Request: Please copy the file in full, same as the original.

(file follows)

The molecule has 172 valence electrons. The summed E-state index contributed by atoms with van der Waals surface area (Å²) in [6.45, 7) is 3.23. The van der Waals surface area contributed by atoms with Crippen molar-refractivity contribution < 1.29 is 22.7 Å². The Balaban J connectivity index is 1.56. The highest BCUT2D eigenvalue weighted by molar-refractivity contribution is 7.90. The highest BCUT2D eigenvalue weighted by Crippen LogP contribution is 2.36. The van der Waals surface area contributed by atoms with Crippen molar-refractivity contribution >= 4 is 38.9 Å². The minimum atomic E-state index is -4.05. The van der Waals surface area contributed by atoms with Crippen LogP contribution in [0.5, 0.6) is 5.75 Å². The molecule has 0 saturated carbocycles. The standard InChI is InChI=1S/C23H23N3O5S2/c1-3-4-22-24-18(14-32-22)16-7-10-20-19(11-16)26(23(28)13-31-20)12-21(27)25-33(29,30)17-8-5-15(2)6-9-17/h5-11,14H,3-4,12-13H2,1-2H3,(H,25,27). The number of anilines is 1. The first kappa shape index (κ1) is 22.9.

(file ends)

The molecule has 172 valence electrons. The summed E-state index contributed by atoms with van der Waals surface area (Å²) in [6.45, 7) is 3.23. The van der Waals surface area contributed by atoms with Crippen molar-refractivity contribution < 1.29 is 22.7 Å². The Balaban J connectivity index is 1.56. The highest BCUT2D eigenvalue weighted by molar-refractivity contribution is 7.90. The highest BCUT2D eigenvalue weighted by Crippen LogP contribution is 2.36. The van der Waals surface area contributed by atoms with Crippen molar-refractivity contribution >= 4 is 38.9 Å². The minimum atomic E-state index is -4.05. The van der Waals surface area contributed by atoms with Crippen LogP contribution in [0.5, 0.6) is 5.75 Å². The molecule has 0 saturated carbocycles. The standard InChI is InChI=1S/C23H23N3O5S2/c1-3-4-22-24-18(14-32-22)16-7-10-20-19(11-16)26(23(28)13-31-20)12-21(27)25-33(29,30)17-8-5-15(2)6-9-17/h5-11,14H,3-4,12-13H2,1-2H3,(H,25,27). The number of anilines is 1. The first kappa shape index (κ1) is 22.9.